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This case is being appealed to CAVC. Any input would be appreciated especially the confusing part about what was granted and the effective dates. REASONS AND BASES FOR FINDINGS AND CONCLUSIONS This matter is before the Board of Veterans’ Appeals (Board) on appeal from November 2007 and April 2012 rating decisions of the Department of Veterans Affairs (VA) Regional Office (RO).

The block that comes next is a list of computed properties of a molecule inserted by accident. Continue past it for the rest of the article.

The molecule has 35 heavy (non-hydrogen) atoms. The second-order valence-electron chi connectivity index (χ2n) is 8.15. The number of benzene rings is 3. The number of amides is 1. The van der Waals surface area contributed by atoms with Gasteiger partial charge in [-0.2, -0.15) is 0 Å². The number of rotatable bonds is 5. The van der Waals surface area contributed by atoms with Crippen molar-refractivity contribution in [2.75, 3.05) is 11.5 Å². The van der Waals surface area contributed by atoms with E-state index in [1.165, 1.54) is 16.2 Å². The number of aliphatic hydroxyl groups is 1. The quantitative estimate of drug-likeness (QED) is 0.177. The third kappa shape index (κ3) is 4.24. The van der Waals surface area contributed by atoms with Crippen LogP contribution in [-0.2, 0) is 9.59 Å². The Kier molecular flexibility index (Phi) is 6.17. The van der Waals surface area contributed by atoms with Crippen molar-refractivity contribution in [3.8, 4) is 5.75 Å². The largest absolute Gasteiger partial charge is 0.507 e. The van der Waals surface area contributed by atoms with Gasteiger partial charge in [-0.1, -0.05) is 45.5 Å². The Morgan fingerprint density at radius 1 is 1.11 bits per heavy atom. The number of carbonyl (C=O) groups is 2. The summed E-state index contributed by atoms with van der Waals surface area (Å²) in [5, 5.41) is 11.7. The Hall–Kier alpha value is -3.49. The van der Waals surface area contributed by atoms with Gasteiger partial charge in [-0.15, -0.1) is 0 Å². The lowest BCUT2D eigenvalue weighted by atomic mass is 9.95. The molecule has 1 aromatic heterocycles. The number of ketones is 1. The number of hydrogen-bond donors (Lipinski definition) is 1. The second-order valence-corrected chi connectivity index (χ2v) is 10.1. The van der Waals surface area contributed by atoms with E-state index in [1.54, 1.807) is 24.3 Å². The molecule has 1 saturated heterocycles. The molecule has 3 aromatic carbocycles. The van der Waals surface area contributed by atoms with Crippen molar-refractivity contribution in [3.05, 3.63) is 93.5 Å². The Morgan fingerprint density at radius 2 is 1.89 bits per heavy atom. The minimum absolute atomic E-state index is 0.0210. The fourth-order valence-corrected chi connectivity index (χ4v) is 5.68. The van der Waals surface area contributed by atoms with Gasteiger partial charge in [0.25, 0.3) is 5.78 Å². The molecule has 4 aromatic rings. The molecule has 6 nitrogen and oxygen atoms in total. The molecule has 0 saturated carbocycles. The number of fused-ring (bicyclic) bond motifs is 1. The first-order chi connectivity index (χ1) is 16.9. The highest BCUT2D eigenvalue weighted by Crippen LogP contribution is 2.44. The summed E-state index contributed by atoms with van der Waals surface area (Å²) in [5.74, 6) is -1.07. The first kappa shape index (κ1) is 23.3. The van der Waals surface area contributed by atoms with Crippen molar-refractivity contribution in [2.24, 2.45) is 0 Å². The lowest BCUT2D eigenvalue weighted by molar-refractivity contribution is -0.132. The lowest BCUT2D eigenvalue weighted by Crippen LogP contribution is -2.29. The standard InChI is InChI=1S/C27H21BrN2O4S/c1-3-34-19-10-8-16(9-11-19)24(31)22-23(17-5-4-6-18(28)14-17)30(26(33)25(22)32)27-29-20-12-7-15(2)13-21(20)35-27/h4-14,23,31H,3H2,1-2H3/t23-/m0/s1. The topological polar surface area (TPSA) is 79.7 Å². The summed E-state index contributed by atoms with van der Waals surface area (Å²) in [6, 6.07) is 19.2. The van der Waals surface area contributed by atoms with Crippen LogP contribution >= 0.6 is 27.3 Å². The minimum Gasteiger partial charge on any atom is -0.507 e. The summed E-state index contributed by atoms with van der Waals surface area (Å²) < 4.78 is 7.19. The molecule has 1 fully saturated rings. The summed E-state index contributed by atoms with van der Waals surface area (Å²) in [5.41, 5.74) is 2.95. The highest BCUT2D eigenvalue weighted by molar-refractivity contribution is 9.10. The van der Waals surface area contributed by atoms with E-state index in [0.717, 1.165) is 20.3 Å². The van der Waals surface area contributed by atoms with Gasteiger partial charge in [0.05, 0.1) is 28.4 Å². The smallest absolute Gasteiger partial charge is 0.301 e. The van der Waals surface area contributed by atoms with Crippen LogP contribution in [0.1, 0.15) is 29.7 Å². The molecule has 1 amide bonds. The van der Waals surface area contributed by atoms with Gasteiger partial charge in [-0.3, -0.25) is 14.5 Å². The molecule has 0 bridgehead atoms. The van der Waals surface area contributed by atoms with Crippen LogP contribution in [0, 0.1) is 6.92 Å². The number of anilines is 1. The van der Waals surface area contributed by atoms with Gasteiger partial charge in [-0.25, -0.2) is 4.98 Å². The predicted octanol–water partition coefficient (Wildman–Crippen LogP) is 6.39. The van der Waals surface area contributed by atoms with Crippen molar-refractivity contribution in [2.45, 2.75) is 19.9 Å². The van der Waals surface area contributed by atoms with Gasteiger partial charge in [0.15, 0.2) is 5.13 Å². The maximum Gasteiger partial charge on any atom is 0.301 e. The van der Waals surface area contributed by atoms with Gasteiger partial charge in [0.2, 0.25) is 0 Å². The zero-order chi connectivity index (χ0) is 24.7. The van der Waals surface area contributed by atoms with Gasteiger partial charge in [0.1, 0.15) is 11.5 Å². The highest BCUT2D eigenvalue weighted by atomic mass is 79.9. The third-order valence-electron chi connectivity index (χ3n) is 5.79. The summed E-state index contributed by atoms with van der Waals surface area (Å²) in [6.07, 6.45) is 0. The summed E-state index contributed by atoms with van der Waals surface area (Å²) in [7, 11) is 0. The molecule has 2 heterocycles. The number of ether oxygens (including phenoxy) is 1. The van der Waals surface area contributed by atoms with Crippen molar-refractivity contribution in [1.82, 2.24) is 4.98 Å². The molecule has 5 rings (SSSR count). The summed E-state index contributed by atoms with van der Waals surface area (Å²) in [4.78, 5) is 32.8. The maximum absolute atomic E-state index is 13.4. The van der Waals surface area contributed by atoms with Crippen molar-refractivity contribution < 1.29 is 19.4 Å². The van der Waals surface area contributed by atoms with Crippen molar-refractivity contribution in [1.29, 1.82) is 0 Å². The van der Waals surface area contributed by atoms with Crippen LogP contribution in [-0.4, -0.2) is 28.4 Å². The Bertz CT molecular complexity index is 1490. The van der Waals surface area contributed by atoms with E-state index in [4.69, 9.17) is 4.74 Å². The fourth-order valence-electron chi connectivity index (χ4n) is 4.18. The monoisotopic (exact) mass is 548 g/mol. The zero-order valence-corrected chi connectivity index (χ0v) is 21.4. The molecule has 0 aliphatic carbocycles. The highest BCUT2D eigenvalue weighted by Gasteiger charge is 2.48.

Department of Veterans Affairs (VA) Regional Office (RO).